“They are now beginning to look less like fabrications of wonder and mystery and more like the work of ordinary labouring people,” Fowler wrote in his report, obtained by CBC News under the freedom-of-information law. “We should value their stories more than fanciful speculation about foreign princes and buried treasures.”
I’ve never understood the local fascination with the Bayers Lake walls — there are old stone walls seemingly everywhere.
Famously, New England forests have old stone walls running through them. As Anna Kusmer writes:
Who would build a stone wall, let alone hundreds of thousands of miles of them, in the middle of the forest? No one. The walls weren’t built in the forest but in and around farms. By the middle of the 19th century, New England was over 70 percent deforested by settlers, a rolling landscape of smallholdings as far as the eye could see. But by the end of the century, industrialization and large-scale farms led to thousands of fields being abandoned, to begin a slow process of reforestation.
When life gives you stones? Build a wall. Farmers pulled these plow-impeding stones from their fields and piled them on the edges. “The farmer’s main interest was his fields,” says [landscape geologist Robert] Thorson. “The walls are simply a disposal pile. It was routine farm work.” This process was replicated at thousands of farms across the region—a collective act of labor on a glacial scale.
Back in northern California, the foothills of Butte County are littered with stones, the debris carried by ancient mudflows resulting from eruptions of Mount Lassen. In the early 20th century, Portuguese settlers cleared the fields by removing the stones and building the walls not as boundary lines, but simply to contain the sheep and cattle. It was a Sisyphean effort: like tires in the county dump, through the years buried stones continued to pop up to the surface, and now there are fields of stones surrounded by stone walls. As with the Bayers Lake walls, much misinformation and unfound speculation surrounds the Butte County walls — they are wrongly called “Chinese walls” and supposed to have been built during the gold rush. Regardless, there’s a sublime beauty to the walls racing up the grassy foothills, and I’m surprised I can’t find a great wide-angle photo of them this morning.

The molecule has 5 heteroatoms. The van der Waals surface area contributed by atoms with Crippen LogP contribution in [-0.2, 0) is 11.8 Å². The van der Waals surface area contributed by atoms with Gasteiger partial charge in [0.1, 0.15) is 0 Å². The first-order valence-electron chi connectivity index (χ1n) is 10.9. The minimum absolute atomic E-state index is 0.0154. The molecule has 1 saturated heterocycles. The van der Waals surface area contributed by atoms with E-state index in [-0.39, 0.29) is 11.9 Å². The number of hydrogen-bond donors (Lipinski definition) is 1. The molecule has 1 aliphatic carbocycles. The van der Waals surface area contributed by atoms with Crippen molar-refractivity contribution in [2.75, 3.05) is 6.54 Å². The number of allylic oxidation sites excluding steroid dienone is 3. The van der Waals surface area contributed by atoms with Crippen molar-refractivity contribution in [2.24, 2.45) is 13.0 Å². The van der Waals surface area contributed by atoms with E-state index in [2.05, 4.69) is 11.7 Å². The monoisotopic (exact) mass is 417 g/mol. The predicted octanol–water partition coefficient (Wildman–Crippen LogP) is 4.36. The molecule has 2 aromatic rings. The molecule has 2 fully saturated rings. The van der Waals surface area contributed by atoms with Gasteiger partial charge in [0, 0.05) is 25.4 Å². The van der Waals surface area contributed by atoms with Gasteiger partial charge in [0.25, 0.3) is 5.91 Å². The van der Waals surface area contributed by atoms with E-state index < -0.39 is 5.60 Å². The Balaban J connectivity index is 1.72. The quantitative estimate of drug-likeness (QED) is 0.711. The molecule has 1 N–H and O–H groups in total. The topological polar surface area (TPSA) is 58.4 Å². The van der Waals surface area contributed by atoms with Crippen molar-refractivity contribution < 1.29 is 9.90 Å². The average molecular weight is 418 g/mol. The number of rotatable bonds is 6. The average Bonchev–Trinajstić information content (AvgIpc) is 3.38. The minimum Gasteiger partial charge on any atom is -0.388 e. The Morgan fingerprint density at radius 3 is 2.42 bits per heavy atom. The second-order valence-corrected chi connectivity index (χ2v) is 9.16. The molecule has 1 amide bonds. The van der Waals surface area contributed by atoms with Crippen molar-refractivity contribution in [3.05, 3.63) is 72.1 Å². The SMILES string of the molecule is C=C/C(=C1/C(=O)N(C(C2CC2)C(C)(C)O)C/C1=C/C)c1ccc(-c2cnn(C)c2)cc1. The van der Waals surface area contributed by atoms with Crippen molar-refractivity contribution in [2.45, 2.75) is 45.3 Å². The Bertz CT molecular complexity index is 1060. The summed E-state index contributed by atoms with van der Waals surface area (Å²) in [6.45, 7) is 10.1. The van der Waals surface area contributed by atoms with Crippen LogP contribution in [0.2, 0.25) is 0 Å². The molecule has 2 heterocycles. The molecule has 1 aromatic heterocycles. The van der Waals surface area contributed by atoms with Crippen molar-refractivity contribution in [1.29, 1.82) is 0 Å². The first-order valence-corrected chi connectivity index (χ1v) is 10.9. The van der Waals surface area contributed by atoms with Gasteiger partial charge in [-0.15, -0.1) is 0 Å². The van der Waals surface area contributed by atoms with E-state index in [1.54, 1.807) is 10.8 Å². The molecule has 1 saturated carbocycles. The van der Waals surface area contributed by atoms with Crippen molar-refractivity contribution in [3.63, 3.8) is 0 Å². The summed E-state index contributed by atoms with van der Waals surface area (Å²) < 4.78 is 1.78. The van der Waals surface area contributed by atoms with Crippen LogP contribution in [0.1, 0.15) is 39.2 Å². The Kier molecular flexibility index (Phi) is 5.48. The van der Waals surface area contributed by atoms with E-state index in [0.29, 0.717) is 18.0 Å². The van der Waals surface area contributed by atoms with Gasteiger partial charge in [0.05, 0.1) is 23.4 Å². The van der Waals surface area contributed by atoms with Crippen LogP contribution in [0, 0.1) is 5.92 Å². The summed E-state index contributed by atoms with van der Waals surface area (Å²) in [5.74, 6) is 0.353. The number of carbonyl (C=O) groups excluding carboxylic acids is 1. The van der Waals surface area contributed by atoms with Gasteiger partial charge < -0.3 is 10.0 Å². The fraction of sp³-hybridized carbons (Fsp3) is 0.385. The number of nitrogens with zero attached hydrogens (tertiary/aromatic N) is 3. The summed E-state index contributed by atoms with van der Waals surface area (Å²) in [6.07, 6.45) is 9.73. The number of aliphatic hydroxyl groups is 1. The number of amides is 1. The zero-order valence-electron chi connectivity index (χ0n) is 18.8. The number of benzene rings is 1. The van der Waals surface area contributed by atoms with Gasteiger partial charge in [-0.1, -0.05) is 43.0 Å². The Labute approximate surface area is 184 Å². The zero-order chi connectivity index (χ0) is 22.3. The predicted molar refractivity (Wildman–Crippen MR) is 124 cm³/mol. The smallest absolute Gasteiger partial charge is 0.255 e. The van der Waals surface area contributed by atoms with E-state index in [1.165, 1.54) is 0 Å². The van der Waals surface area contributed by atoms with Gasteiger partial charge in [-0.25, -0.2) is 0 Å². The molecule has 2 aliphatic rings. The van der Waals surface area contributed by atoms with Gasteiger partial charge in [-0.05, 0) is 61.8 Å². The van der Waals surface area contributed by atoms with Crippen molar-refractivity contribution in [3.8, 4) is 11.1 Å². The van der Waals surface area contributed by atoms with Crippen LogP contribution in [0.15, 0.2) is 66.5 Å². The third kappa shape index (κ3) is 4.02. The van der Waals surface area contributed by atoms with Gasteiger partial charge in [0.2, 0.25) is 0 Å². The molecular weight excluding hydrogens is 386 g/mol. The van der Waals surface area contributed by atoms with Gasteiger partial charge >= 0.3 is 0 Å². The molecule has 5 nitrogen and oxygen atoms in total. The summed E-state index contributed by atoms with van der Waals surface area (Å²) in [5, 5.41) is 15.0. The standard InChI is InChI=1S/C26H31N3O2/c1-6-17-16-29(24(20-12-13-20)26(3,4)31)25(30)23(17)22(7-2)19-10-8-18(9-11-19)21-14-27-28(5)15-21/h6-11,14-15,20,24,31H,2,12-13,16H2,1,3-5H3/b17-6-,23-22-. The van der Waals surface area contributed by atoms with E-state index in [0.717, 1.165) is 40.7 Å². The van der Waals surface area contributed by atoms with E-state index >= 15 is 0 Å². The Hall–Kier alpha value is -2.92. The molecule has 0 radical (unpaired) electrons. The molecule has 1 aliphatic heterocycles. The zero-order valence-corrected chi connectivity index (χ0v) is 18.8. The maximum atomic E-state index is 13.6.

Closer to home, I’ve seen stone walls in the woods in the once-heavily populated woods of Cape Breton, and in the Spider Lake area of Dartmouth.
People have built walls for as long as there have been people. It’s not particularly surprising to find their walls.
Walls play a significant role in our collective consciousness, in fiction, in art, in history.
Probably the first walls to take the world’s stage were the Walls of Jericho. An invading Israelite army supposedly marched around the walls of the city for six days and on the seventh blew a trumpet, which caused the walls to simply collapse and allow the army to have its way. “Following God’s law of herem,” Wikipedia tells me, “the Israelites took no slaves or plunder but slaughtered every man, woman and child in Jericho, sparing only Rahab, a Canaanite prostitute who had sheltered the spies, and her family.” God works is mysterious, if obscene, ways.
The Great Wall of China never really kept out the Mongolian hordes, and now it’s the destination of the tourist hordes.
I have a friend who has a chunk of the Berlin Wall in her living room, a two-pound slab of concrete she grabbed while partying with the multitudes on the streets of Berlin the night in 1989 when the wall was taken down. I visited the city more recently, and there’s a half-block section of the wall still standing, a kind of open-air museum piece, with graffiti painted on one side, the western side, a reminder to a city divided. Ironically (to me, anyway), the wall is surrounded by a fence, and you have to pay a couple of Euros to get in.